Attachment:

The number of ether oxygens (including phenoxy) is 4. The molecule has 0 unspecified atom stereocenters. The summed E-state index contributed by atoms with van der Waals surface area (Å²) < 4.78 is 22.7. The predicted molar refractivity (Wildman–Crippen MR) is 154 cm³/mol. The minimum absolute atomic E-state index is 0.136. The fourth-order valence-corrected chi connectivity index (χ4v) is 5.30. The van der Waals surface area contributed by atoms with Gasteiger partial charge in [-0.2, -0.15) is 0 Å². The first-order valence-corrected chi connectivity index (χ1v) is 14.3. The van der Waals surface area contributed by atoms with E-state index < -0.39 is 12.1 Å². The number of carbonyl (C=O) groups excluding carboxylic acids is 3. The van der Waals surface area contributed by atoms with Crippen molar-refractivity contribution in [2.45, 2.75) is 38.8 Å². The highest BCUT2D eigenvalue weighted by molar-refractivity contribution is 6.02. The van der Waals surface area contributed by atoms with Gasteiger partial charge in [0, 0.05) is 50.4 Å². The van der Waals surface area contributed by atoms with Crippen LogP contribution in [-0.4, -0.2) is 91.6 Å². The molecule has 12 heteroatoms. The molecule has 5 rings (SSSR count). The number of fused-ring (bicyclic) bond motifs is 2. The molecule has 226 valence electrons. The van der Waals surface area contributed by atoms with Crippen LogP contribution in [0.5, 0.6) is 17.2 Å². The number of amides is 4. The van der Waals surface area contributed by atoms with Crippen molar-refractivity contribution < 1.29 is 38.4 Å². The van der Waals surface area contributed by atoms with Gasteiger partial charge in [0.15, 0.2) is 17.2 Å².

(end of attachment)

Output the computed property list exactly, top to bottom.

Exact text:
The number of ether oxygens (including phenoxy) is 4. The molecule has 0 unspecified atom stereocenters. The summed E-state index contributed by atoms with van der Waals surface area (Å²) < 4.78 is 22.7. The predicted molar refractivity (Wildman–Crippen MR) is 154 cm³/mol. The minimum absolute atomic E-state index is 0.136. The fourth-order valence-corrected chi connectivity index (χ4v) is 5.30. The van der Waals surface area contributed by atoms with Gasteiger partial charge in [-0.2, -0.15) is 0 Å². The first-order valence-corrected chi connectivity index (χ1v) is 14.3. The van der Waals surface area contributed by atoms with E-state index < -0.39 is 12.1 Å². The number of carbonyl (C=O) groups excluding carboxylic acids is 3. The van der Waals surface area contributed by atoms with Crippen molar-refractivity contribution in [2.45, 2.75) is 38.8 Å². The highest BCUT2D eigenvalue weighted by molar-refractivity contribution is 6.02. The van der Waals surface area contributed by atoms with Gasteiger partial charge in [0, 0.05) is 50.4 Å². The van der Waals surface area contributed by atoms with Crippen LogP contribution in [-0.4, -0.2) is 91.6 Å². The molecule has 12 heteroatoms. The molecule has 5 rings (SSSR count). The number of fused-ring (bicyclic) bond motifs is 2. The molecule has 226 valence electrons. The van der Waals surface area contributed by atoms with Crippen LogP contribution in [0.5, 0.6) is 17.2 Å². The number of amides is 4. The van der Waals surface area contributed by atoms with Crippen molar-refractivity contribution < 1.29 is 38.4 Å². The van der Waals surface area contributed by atoms with Gasteiger partial charge in [0.15, 0.2) is 17.2 Å².